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The Battle of the Content Management Systems: a Look at Drupal and WordPress The main event!

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Jack Dawson
September 17, 2015


Jack Dawson

Jack Dawson is a web developer and UI/UX specialist at BigDropInc.com. He works at a design, branding and marketing firm, having founded the same firm 9 years ago. He likes to share knowledge and points of view with other developers and consumers on platforms.

Jack Dawson has written 3 articles for WebKnowHow.
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If this were a professional wrestling match, the battle between Drupal and WordPress would definitely be the main event for the heavyweight champion of the world. I mean, you can’t get any better than these two giants in the CMS market.

Interestingly, both had their release within two years of each other (Drupal in 2001 and WordPress in 2003) and made a meteoric rise to become two of the most popular CMS platforms globally. Granted, WordPress beats Drupal in terms of popularity but when it comes to the bare bones of each platform - the technology, efficiency, cost security, and all that – each side has loyal (read: vicious) supporters with the facts to back up their arguments.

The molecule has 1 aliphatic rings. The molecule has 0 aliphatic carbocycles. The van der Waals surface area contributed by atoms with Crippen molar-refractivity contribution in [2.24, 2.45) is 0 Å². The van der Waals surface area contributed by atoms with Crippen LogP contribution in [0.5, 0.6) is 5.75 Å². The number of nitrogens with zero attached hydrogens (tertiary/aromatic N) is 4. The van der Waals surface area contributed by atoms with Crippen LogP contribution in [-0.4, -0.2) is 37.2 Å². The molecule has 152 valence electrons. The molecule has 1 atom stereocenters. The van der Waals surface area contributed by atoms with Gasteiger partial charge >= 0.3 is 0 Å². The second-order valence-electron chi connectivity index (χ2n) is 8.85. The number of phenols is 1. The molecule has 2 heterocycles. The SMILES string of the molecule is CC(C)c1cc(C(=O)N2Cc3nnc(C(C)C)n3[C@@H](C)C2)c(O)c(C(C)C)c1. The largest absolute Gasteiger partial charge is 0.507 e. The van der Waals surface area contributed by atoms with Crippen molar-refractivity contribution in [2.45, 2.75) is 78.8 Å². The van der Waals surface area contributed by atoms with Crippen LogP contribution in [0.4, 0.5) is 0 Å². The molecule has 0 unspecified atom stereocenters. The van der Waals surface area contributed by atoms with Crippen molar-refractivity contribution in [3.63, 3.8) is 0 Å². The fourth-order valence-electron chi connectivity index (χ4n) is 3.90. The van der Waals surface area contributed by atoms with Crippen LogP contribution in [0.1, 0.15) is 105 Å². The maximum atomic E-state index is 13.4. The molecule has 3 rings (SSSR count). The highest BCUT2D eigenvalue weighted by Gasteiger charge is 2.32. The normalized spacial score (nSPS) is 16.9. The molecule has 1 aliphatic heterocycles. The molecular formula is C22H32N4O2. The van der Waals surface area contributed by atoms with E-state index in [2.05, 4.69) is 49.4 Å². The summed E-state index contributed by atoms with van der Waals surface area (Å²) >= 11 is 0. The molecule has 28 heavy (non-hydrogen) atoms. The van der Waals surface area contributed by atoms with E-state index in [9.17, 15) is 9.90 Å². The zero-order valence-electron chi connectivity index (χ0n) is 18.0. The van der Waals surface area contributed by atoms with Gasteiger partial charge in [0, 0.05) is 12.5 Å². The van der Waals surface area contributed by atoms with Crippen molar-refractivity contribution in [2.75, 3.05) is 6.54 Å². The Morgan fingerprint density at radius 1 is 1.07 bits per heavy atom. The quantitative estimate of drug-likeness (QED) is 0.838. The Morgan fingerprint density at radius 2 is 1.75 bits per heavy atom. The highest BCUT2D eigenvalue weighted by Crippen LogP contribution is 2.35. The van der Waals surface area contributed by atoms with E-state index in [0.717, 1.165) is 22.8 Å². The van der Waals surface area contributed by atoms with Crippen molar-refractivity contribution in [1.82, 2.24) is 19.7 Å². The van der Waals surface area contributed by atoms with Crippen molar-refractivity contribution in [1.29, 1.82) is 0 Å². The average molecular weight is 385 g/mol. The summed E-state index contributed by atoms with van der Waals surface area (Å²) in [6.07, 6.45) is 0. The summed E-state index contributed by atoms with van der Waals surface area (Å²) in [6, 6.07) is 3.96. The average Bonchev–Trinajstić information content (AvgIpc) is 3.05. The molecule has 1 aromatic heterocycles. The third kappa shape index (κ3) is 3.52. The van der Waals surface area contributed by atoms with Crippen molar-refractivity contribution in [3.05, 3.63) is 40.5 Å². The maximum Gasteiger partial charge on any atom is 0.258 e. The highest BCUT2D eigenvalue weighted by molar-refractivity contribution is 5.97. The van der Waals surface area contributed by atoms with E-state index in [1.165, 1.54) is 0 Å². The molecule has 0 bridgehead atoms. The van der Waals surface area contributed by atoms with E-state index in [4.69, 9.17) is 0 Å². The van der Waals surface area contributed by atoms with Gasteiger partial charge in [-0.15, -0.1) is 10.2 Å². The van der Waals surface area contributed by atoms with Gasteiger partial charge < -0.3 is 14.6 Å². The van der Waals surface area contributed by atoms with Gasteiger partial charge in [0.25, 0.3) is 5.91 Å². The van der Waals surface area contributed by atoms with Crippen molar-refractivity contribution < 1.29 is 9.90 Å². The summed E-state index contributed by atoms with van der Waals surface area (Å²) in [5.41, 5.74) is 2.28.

So this article is intended to put the debate to bed, in a manner of speaking, and decide once and for all, which of the two platforms is the true heavyweight champion of the content management system world. We’ll look at every possible feature that the platforms share and see how they weigh in to make the final decision.

Round One: Ease of Use

Since everyone and their grandmothers (no offence gran’ma!) wants to be a blogger these days or run some sort of website, ease of use is a critical determinant in which CMS platform one chooses to use.

WordPress is touted as the easiest to use. Little wonder then that it has had more than 140 million downloads since its inception. Even with the most basic understanding of HTML and CSS, you will be able to use and manage all of its plugins (and there are literally hundreds of thousands of these), and add many cool features to your CMS. Drupal, however, has quite a complicated back-end, which locks out most people from using it since you have to be something of a techie.

In addition, WordPress has a great community that are willing to help you navigate through the process; advising you based on their experience, which makes your journey easier to making you page or website better aesthetically and functionally. Drupal has a smaller community, given the exclusivity created by the first point, so you may not get the wealth of knowledge like you would with WordPress.

Upgrades with WordPress are pretty frequent and easy to incorporate into your existing site without requiring any redesigning. Drupal, on the other hand, send upgrades without the code, which means you will need to get a developer to handle the upgrade. You might even need a redesigned site.

Mobile apps are the future and WordPress has embraced that fully. They have an excellent mobile app that allows users to edit and upload content from their mobile devices. Drupal has a responsive interface so you can still edit on the go, but no mobile app yet.

So round one verdict: WordPress is in the lead on the score sheets!

Round Two: Security